It was only a matter of time. For a society obsessively preoccupied with all things sex-and gender-related, the announcement of an all-female film remake of Lord of the Flies should come as no surprise.
What was surprising was the fervent backlash Warner Brothers received upon breaking the news last week. Social media was instantly ablaze with men and women alike united in opposition to Hollywood getting its claws on this classic story and inevitably butchering the beloved book about boys.
Leave it to literature to bring people together.
For everyone who’s forgotten, William Golding’s 1954 novel tells the story of a group of young boys, stranded on an island, trying to survive without killing each other. Of course, what it’s really about is the innate struggle between the civilized and savage forces that duel within every human soul and thus within society at large. The book endures precisely because it tackles timeless, universal, and indeed genderless topics like human nature, morality, and the battle between good and evil.
But it never would have worked had Golding written it about girls.
The boys in his book are in elementary school, between the ages of six and twelve; they are no longer animalistic children, and yet they are also not yet tamed, socialized adults. They exist in that awkward space between savage childhood and civilized adulthood, making their ages an important extension of the novel’s central conflict.
But it is precisely within this age range that the dramatic differences between boys and girls are perhaps most on display.
Everyone who’s ever been a child knows that elementary school-aged girls and boys are practically different species. Even Golding understood that there might as well be an ocean between the two. Only boys could behave in the ways that form the book’s plot; only boys could make Lord of the Flies.
Consider, for example, the source of the novel’s title and its most important symbol—the fly-covered pig’s head. Only boys would ever let that nightmare-inducing thing come to life. Most third-grade girls would probably sooner die than romp off on a bloodthirsty pig-killing spree, single out a sleeping sow suckling newborn piglets, maniacally butcher it, mercilessly chop off its head, slam it onto a sharpened spear, stake it into the ground and then chant, “Kill the pig. Cut her throat. Bash her in.”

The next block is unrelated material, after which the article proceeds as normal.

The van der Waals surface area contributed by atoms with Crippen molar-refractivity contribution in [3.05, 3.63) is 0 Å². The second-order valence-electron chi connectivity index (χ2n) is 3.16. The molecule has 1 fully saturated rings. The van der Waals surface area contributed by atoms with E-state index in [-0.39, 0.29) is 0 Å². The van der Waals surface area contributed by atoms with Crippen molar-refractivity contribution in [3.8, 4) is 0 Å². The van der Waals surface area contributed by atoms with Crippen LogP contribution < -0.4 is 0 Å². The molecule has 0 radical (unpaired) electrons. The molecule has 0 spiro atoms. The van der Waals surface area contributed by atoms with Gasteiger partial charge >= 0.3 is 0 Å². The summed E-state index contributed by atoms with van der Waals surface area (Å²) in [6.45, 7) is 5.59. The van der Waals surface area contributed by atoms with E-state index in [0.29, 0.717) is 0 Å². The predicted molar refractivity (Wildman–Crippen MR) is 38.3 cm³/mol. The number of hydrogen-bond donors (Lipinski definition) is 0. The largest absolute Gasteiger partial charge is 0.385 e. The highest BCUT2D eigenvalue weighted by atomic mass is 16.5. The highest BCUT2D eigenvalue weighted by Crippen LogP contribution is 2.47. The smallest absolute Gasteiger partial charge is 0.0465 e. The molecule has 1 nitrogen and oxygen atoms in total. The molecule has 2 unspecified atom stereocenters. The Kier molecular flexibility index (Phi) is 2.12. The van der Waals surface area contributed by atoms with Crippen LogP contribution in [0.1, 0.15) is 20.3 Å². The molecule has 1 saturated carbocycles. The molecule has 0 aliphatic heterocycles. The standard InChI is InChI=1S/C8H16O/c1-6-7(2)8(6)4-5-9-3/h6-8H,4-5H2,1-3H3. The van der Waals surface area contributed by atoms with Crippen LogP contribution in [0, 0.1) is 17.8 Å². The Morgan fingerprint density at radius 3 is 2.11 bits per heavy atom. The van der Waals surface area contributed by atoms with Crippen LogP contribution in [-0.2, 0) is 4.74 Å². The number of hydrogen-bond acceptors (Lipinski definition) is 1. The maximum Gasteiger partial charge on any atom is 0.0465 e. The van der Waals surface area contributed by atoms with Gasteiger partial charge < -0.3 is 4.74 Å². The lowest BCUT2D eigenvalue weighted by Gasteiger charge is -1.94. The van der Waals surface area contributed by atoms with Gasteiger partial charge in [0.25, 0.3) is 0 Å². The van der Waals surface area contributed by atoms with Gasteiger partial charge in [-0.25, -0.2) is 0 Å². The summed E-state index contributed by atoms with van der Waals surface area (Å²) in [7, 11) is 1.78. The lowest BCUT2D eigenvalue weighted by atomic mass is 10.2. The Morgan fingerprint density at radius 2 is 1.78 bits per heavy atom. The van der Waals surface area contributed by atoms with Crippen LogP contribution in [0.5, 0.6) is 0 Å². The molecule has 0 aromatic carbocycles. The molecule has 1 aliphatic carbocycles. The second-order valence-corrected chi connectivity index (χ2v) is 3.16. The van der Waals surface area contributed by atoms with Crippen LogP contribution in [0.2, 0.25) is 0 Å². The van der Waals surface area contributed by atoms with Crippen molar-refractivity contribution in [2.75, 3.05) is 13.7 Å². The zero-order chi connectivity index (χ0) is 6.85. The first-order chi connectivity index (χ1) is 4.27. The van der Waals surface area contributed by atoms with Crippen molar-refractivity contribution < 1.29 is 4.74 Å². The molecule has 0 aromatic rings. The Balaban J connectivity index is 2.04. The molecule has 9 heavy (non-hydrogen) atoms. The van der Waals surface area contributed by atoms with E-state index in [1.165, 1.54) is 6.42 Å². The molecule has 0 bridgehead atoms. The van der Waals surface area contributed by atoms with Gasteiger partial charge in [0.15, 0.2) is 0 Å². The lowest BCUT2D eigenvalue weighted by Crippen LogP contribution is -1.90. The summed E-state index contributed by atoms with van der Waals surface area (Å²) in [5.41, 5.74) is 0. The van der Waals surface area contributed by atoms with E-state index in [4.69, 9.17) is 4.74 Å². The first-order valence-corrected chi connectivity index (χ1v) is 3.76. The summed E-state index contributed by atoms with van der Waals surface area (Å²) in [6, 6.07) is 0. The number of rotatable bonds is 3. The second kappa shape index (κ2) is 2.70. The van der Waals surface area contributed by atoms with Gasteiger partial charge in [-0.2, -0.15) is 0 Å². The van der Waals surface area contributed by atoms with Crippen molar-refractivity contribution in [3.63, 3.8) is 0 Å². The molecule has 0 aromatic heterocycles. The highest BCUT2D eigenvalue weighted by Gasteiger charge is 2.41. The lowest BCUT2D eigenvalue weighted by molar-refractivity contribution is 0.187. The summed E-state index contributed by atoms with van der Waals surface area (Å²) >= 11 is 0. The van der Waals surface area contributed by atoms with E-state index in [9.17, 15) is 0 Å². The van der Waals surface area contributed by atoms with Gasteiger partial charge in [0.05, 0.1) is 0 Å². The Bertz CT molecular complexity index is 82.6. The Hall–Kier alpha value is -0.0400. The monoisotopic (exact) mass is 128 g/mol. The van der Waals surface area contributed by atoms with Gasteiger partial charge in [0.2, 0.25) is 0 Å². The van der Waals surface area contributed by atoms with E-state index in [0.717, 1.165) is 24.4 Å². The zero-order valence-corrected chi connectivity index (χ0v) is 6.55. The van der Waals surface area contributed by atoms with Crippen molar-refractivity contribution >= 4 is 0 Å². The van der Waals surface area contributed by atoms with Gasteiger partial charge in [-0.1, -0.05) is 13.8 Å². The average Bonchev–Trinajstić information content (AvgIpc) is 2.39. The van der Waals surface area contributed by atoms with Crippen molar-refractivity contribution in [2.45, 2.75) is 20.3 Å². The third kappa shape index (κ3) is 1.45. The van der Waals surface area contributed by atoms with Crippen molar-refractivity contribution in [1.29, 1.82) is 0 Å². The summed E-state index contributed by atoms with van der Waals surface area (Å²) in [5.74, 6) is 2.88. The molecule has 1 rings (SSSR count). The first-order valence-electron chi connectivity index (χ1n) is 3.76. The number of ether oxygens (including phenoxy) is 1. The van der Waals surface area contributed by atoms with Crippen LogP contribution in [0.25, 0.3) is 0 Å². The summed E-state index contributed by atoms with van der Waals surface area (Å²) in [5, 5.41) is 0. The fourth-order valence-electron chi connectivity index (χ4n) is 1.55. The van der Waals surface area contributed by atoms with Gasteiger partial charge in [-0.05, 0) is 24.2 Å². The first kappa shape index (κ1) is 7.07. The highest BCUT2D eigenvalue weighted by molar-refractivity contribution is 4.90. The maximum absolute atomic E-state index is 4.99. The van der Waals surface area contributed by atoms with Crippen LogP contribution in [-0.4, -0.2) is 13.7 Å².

Sorry, but no way.
Instead, little girls would probably host beachside tea parties, turn all those bananas and coconuts into pies, and make dresses out of flowers and leaves. Maybe they’d adopt a little pet piglet and make their own symbol like . . . Lady of the Butterflies?
Little girls behave very differently than little boys. That’s not sexism, that’s reality.
And that’s a problem for Warner Brothers. They can’t possibly remake the movie in a way that reflects that reality because the mere suggestion that males and females are different is currently one of our politically correct culture’s gravest sins.
So long as everyone else is busy eliminating gender labels on kids’ clothing and making sure children have gender-neutral classrooms free from the threat of Legos, Hollywood can’t be caught making a movie that deliberately and blatantly highlights the profound, differences between girls and boys.
That leaves Warner Brothers with only one option: to retell the story with girls in a way that’s true to the book rather than true to life. But that would mean painting a picture of girls as, at best, hysterical, weak, self-destructing victims, or, at worst, vicious villains and murdering monsters responsible for death, destruction, and setting the metaphorical world on fire.
And because that doesn’t exactly smell like feminism or female empowerment, surely Hollywood won’t take that route and make a movie which gives even the slightest suggestion that girls are the root of all evil.
Hollywood, it appears, is trapped on a little burning island of its own.
Warner Brothers has one remaining rescue flare: they can jump ship now, abandon this uniquely awful idea, avoid committing one gender-based cultural crime or another, and simply honor a classic work of literature it as it was written—boys, bloody pigs, and all.
Thankfully, the rest of America has already done just that. After all, there is no better way to collectively honor Lord of the Flies than by chasing down a proposal to remake it with fiery fury, and stabbing the idea to death on social media with sharpened sticks.
Image: Lord of the Flies – 1963 – Two Arts Ltd.